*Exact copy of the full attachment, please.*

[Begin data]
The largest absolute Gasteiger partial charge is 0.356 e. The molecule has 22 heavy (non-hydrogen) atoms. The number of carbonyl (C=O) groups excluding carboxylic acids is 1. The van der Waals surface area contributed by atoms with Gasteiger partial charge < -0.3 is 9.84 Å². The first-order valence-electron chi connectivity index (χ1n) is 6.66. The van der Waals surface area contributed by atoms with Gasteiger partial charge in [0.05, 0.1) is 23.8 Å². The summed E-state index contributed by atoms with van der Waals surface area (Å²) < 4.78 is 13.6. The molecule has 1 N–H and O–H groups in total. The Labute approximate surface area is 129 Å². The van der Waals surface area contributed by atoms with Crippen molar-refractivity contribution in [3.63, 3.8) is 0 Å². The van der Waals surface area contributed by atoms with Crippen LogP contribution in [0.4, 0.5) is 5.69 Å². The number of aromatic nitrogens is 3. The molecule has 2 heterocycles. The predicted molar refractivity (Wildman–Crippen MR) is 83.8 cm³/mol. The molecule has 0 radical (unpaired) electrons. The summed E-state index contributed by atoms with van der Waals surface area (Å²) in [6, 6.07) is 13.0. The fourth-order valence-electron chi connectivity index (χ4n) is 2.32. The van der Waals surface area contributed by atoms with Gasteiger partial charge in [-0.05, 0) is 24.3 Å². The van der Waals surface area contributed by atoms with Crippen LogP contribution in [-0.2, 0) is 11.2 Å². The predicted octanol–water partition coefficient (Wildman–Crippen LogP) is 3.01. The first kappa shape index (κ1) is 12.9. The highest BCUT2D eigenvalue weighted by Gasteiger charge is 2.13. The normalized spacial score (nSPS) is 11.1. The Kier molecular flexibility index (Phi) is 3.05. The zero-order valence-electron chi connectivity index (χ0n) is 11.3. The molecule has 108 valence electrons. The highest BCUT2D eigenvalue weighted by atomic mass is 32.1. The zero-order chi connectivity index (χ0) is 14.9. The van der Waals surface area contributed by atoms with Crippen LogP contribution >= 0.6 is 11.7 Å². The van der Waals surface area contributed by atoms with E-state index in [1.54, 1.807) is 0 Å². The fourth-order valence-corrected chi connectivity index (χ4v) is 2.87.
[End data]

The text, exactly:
The largest absolute Gasteiger partial charge is 0.356 e. The molecule has 22 heavy (non-hydrogen) atoms. The number of carbonyl (C=O) groups excluding carboxylic acids is 1. The van der Waals surface area contributed by atoms with Gasteiger partial charge < -0.3 is 9.84 Å². The first-order valence-electron chi connectivity index (χ1n) is 6.66. The van der Waals surface area contributed by atoms with Gasteiger partial charge in [0.05, 0.1) is 23.8 Å². The summed E-state index contributed by atoms with van der Waals surface area (Å²) < 4.78 is 13.6. The molecule has 1 N–H and O–H groups in total. The Labute approximate surface area is 129 Å². The van der Waals surface area contributed by atoms with Crippen molar-refractivity contribution in [3.63, 3.8) is 0 Å². The van der Waals surface area contributed by atoms with Crippen LogP contribution in [0.4, 0.5) is 5.69 Å². The number of aromatic nitrogens is 3. The molecule has 2 heterocycles. The predicted molar refractivity (Wildman–Crippen MR) is 83.8 cm³/mol. The molecule has 0 radical (unpaired) electrons. The summed E-state index contributed by atoms with van der Waals surface area (Å²) in [6, 6.07) is 13.0. The fourth-order valence-electron chi connectivity index (χ4n) is 2.32. The van der Waals surface area contributed by atoms with Gasteiger partial charge in [-0.05, 0) is 24.3 Å². The van der Waals surface area contributed by atoms with Crippen LogP contribution in [-0.2, 0) is 11.2 Å². The predicted octanol–water partition coefficient (Wildman–Crippen LogP) is 3.01. The first kappa shape index (κ1) is 12.9. The highest BCUT2D eigenvalue weighted by Gasteiger charge is 2.13. The normalized spacial score (nSPS) is 11.1. The Kier molecular flexibility index (Phi) is 3.05. The zero-order valence-electron chi connectivity index (χ0n) is 11.3. The molecule has 108 valence electrons. The highest BCUT2D eigenvalue weighted by atomic mass is 32.1. The zero-order chi connectivity index (χ0) is 14.9. The van der Waals surface area contributed by atoms with Crippen LogP contribution >= 0.6 is 11.7 Å². The van der Waals surface area contributed by atoms with E-state index in [1.54, 1.807) is 0 Å². The fourth-order valence-corrected chi connectivity index (χ4v) is 2.87.